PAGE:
All About RAID 10
RAID 10 arrays use at least 4 hard disks (and additional disks must be added in pairs). RAID 10 works by first placing the disks into mirrored pairs at the lower level. Next, the controller selects a member from each mirrored pair and stripes the data into a new logical volume.
There are several advantages of using RAID 10 - the most important of these is the fact that it is more fault tolerant than other levels of RAID because of the mirroring of data at the lower level. The array can sustain multiple disk failures as long as an entire mirror is not lost. The biggest disadvantage is reduced capacity. For example, if you have four 500GB disks in a RAID 0 array, the total capacity would be 2TB. In a RAID 10, the total capacity would be 50% or 1TB.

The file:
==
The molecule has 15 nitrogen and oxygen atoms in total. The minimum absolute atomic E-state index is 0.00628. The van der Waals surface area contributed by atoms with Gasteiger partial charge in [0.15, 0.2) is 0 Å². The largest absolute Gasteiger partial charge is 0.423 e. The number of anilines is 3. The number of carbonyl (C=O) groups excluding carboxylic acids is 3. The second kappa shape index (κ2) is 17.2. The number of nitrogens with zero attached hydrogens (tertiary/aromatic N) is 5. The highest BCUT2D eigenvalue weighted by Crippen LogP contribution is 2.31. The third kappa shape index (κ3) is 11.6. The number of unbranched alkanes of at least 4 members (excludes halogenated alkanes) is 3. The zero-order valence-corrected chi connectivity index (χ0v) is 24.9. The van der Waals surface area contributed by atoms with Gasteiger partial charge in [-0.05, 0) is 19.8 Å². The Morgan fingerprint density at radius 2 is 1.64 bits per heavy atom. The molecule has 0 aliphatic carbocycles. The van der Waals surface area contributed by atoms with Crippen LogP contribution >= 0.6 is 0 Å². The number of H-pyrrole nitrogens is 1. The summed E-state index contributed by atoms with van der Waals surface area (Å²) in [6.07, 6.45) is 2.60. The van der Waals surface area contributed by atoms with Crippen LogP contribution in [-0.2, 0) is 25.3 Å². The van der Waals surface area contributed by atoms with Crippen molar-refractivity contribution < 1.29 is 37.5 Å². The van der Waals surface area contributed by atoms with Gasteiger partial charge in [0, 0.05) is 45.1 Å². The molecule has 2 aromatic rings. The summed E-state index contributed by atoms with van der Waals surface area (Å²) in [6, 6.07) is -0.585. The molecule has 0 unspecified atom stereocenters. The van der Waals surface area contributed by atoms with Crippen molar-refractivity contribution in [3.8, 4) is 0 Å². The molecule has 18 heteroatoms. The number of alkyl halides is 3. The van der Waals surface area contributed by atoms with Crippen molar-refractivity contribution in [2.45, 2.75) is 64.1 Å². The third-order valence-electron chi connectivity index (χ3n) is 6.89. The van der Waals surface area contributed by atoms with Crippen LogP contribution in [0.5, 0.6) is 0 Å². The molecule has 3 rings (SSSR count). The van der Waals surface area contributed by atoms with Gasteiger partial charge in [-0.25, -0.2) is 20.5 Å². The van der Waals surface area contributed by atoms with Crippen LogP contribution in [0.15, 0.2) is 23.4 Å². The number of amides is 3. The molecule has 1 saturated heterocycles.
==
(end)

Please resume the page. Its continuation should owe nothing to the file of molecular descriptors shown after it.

As with any RAID level, problems can occur with the hard disks or controller that can cause RAID failure. The data can become lost due to a degraded RAID, rebuild failure, RAID controller failure, power failure, damage to the array configuration, hardware or software problems, or array volumes that will not mount for various reasons.
If you are experiencing RAID failure, it is important that the array remain intact. The very first thing you should do is power off the RAID server immediately to ensure no additional writes are performed. Any events describing the problem should be noted. If the member disk drives are removed, it would be helpful they are labeled in the correct order removed (but not required). More information can be found by visiting our RAID 10 recovery page. ReWave Data Recovery offers a free evaluation for RAID recovery and a no data-no fee policy. We have over 17 years of experience recovering data from all types of media including RAID.